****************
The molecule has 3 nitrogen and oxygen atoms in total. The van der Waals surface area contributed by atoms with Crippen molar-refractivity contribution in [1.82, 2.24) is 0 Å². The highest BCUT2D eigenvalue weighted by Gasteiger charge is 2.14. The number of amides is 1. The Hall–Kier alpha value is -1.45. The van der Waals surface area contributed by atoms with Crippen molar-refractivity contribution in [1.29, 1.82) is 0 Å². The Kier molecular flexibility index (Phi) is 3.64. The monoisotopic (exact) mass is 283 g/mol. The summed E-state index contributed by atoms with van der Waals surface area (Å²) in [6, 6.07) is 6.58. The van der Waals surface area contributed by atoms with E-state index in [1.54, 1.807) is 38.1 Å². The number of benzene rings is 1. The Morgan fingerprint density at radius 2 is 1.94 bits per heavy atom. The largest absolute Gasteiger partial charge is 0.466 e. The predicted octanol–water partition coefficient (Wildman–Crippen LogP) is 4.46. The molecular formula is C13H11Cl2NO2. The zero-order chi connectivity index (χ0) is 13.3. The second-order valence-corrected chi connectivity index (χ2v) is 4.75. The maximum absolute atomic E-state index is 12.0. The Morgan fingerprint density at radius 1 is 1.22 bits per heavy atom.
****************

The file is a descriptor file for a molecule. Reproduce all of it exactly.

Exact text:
The molecule has 3 nitrogen and oxygen atoms in total. The van der Waals surface area contributed by atoms with Crippen molar-refractivity contribution in [1.82, 2.24) is 0 Å². The highest BCUT2D eigenvalue weighted by Gasteiger charge is 2.14. The number of amides is 1. The Hall–Kier alpha value is -1.45. The van der Waals surface area contributed by atoms with Crippen molar-refractivity contribution in [1.29, 1.82) is 0 Å². The Kier molecular flexibility index (Phi) is 3.64. The monoisotopic (exact) mass is 283 g/mol. The summed E-state index contributed by atoms with van der Waals surface area (Å²) in [6, 6.07) is 6.58. The van der Waals surface area contributed by atoms with E-state index in [1.54, 1.807) is 38.1 Å². The number of benzene rings is 1. The Morgan fingerprint density at radius 2 is 1.94 bits per heavy atom. The largest absolute Gasteiger partial charge is 0.466 e. The predicted octanol–water partition coefficient (Wildman–Crippen LogP) is 4.46. The molecular formula is C13H11Cl2NO2. The zero-order chi connectivity index (χ0) is 13.3. The second-order valence-corrected chi connectivity index (χ2v) is 4.75. The maximum absolute atomic E-state index is 12.0. The Morgan fingerprint density at radius 1 is 1.22 bits per heavy atom.